Silver Year 7


–REFERENCE: In The Brave and The Bold #98 Intro. Batman, as he does from time to time, visits the Birnams and spends time with Roger, Clorinda, and Enoch. Batman comforts Enoch, whose pet bird has recently died. The Dark Knight still has no clue that his own godson is an evil demon-child and that his mom is part of a coven of witches. Not very good detecting, Batman!

–REFERENCE: In Detective Comics #394. Bruce funds and sets up a Wayne Enterprises-sponsored CanAm car racing team. The Wayne Racing Team, with driver Scoot Hansen and his pit crew, begins competing with great success.

–REFERENCE: In Batman #181 Part 2. Private investigator Hugh Rankin is finally made a member of the prestigious Mystery Analysts of Gotham!

–REFERENCE: In Batman with Robin the Boy Wonder News Strip 6/22/1969. Batman and Robin begin collecting the morning newspaper from a newspaper delivery woman named Angie. They get her savings account information in order to pay for the paper, which they will do from now on whenever they get the news.

–REFERENCE: In Batman #215. A dinner gala honoring the Civic Conscience Council is held. This will be an annual event, moving forward.

–REFERENCE: In Batman #192 Part 1. Bruce and Dick befriend wealthy Chinatown tea merchant Chen Ku and his wife Lisan. Bruce will visit the affable Chen Ku randomly in the months to come.

–REFERENCE: In Batman with Robin the Boy Wonder Daily News Strip 12/29/1968 and Batman with Robin the Boy Wonder Sunday News Strip 6/29/1968. Bruce gets into the luxury cruise liner industry, becoming the president of The Wayne Steamship Line. The new SS Wayne Castle, a supposedly unsinkable ship, is designed by Bruce and construction begins. The Wayne Line immediately begins running cruises abroad from Gotham Bay. Meanwhile, Bruce begins planning for offering luxury cruise trips to low-income families. The SS Wayne Castle, the flagship of the Wayne Line, will be christened and begin voyaging the seven seas in a few months.

–REFERENCE: In Batman with Robin the Boy Wonder Daily News Strip 10/7/1966. Batman and Robin begin studying the complete penal codes of Gotham City, committing each item to memory—even the most obscure and archaic laws in the book. They will study and memorize the municipal law book over the course of the next few months.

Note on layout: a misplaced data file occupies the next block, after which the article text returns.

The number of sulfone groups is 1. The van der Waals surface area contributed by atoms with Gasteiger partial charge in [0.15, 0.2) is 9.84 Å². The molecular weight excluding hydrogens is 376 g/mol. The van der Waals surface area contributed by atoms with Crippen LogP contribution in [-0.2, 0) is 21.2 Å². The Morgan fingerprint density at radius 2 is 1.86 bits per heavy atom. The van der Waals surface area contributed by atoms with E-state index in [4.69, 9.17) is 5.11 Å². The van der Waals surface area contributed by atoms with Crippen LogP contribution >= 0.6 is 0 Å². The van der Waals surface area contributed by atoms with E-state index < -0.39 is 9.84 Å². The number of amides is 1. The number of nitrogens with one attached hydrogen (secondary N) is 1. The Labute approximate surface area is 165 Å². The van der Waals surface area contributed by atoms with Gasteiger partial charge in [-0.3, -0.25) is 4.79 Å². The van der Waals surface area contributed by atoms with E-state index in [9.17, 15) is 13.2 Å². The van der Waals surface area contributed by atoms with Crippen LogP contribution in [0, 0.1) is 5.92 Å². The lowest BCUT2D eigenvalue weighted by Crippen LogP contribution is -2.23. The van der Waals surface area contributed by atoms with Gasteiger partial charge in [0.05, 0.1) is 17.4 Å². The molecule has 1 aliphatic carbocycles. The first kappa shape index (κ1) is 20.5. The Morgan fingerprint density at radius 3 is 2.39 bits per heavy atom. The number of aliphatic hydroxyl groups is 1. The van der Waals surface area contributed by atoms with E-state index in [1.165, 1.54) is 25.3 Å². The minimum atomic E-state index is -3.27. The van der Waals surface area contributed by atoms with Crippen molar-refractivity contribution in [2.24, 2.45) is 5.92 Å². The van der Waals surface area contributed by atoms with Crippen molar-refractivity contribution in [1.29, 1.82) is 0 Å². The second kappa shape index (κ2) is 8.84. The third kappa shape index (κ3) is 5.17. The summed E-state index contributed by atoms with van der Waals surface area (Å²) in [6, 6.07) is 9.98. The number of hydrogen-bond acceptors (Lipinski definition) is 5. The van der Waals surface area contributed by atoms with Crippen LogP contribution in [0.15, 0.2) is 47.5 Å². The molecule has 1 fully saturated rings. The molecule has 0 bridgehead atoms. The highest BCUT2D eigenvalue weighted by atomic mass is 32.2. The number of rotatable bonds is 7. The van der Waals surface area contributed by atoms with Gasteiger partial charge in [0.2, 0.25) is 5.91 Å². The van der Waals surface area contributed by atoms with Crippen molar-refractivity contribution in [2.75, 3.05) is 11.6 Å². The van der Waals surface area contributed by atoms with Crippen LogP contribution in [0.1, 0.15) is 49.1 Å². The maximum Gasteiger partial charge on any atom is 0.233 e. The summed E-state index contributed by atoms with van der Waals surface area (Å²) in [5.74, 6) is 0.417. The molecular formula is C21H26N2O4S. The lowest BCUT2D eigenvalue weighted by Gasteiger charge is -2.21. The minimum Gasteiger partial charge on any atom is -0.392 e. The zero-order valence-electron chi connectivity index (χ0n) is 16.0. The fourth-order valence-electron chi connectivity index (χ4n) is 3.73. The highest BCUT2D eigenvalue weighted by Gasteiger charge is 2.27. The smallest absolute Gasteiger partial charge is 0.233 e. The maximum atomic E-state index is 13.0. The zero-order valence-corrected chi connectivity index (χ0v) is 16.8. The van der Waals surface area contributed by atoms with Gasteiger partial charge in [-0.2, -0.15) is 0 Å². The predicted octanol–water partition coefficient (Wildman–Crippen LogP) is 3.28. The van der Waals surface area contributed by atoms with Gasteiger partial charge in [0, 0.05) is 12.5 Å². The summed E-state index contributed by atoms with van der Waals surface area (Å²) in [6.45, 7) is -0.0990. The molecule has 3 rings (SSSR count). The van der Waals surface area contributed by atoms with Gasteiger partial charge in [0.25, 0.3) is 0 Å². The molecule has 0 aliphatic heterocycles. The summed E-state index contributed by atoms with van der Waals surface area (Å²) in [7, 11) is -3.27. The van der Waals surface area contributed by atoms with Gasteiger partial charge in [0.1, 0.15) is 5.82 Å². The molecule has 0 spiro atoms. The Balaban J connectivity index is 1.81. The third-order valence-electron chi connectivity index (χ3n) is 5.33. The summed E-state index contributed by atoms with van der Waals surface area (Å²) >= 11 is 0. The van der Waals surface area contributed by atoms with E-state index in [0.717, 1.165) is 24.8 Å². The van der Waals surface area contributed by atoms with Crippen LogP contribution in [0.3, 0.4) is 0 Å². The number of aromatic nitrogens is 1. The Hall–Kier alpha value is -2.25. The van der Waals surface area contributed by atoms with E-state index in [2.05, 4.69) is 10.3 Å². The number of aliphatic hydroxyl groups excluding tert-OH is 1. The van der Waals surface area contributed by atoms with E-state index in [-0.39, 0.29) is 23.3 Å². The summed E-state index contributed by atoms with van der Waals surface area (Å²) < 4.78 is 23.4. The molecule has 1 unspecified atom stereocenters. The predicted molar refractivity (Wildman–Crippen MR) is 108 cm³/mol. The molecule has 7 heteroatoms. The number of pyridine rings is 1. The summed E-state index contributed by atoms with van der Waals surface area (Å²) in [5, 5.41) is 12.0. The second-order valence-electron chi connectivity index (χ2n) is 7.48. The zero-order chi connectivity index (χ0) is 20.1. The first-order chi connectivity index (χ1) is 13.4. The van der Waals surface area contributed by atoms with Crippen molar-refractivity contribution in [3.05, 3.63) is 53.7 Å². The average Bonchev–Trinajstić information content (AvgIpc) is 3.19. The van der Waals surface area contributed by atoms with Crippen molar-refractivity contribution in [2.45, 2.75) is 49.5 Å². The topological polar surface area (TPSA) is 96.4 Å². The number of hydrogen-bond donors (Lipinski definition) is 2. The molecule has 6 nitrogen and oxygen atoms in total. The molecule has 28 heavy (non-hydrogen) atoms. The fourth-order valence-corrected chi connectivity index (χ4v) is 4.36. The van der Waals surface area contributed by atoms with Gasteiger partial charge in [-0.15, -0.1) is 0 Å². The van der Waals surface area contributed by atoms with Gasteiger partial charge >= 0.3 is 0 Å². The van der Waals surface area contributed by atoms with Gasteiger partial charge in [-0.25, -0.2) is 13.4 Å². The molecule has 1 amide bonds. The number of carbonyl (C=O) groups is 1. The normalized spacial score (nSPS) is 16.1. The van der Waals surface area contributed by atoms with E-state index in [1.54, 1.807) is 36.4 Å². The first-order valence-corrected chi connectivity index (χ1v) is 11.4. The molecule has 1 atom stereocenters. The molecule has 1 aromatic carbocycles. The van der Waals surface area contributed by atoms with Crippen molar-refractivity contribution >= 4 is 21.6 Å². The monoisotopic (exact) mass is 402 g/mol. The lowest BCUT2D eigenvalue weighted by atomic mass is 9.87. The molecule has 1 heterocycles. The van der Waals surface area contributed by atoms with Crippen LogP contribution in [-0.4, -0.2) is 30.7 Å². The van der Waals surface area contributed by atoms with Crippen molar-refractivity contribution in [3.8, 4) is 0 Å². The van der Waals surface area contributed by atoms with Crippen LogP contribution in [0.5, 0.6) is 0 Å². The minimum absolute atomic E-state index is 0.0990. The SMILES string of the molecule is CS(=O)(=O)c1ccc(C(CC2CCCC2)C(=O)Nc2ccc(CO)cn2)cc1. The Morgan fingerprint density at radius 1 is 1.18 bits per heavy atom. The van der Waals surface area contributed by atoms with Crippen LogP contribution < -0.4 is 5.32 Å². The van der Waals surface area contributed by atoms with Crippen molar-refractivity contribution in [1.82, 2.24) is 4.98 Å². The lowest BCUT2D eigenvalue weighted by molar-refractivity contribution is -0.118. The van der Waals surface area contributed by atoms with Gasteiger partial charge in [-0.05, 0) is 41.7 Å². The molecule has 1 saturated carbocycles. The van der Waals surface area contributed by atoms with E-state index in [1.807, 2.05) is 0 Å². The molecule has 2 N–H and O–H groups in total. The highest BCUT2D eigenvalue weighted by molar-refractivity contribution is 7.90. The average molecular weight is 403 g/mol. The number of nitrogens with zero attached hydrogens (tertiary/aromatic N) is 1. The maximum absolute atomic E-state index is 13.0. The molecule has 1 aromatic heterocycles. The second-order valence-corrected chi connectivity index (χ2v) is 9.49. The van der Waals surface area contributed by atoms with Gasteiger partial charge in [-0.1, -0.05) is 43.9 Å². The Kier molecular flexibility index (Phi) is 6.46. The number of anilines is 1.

–REFERENCE: In Batman #189. Bruce befriends rich philanthropist Jeremy T Fall. Moving forward, Bruce and Jeremy will hang out from time to time (albeit invisibly on our timeline).

–REFERENCE: In The Brave and The Bold #70. Bruce, in order to keep up appearances, begins seeing a new physician, Dr. Charles Kinkade, at Gotham’s Medical Arts Building. (Don’t forget that Bruce’s real physician, the one that knows his Bat-secret and has been his doc since he was a baby, is still Dr. Douglas Dundee.) Bruce has a check-up with Dr. Kinkade that involves a full-body x-ray, blood work, and other medical testing. He will visit Dr. Kinkade a couple times this year (although we won’t see these visits listed on our timeline).

–REFERENCE: In Batman with Robin the Boy Wonder Daily Newspaper Strip 8/22/1966 to 8/24/1966. An escaped Joker bests Batman and Robin at an amusement park. Since Joker will be in jail after this, we must assume he is caught afterward.

tec 557

Detective Comics #557 by Doug Moench, Gene Colan, Bob Smith, & Adrienne Roy (1985)